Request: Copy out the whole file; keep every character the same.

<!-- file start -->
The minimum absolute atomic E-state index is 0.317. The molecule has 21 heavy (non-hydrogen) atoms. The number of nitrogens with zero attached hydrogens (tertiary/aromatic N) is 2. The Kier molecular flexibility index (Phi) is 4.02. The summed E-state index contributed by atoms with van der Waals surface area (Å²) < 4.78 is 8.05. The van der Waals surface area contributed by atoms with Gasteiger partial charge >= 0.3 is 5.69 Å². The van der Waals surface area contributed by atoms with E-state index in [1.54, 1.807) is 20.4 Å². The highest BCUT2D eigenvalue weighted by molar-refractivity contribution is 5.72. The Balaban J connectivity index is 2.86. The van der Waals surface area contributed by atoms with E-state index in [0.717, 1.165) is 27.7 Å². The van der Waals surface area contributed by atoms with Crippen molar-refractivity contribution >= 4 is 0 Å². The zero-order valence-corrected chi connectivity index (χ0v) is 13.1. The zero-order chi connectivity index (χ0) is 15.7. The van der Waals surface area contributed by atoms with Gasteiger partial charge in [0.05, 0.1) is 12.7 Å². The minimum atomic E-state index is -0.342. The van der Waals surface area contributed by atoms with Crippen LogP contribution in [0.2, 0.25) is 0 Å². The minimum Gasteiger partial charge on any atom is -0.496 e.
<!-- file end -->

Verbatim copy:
The minimum absolute atomic E-state index is 0.317. The molecule has 21 heavy (non-hydrogen) atoms. The number of nitrogens with zero attached hydrogens (tertiary/aromatic N) is 2. The Kier molecular flexibility index (Phi) is 4.02. The summed E-state index contributed by atoms with van der Waals surface area (Å²) < 4.78 is 8.05. The van der Waals surface area contributed by atoms with Gasteiger partial charge >= 0.3 is 5.69 Å². The van der Waals surface area contributed by atoms with E-state index in [1.54, 1.807) is 20.4 Å². The highest BCUT2D eigenvalue weighted by molar-refractivity contribution is 5.72. The Balaban J connectivity index is 2.86. The van der Waals surface area contributed by atoms with E-state index in [0.717, 1.165) is 27.7 Å². The van der Waals surface area contributed by atoms with Crippen molar-refractivity contribution >= 4 is 0 Å². The zero-order valence-corrected chi connectivity index (χ0v) is 13.1. The zero-order chi connectivity index (χ0) is 15.7. The van der Waals surface area contributed by atoms with Gasteiger partial charge in [0.05, 0.1) is 12.7 Å². The minimum atomic E-state index is -0.342. The van der Waals surface area contributed by atoms with Crippen LogP contribution in [0.2, 0.25) is 0 Å². The minimum Gasteiger partial charge on any atom is -0.496 e.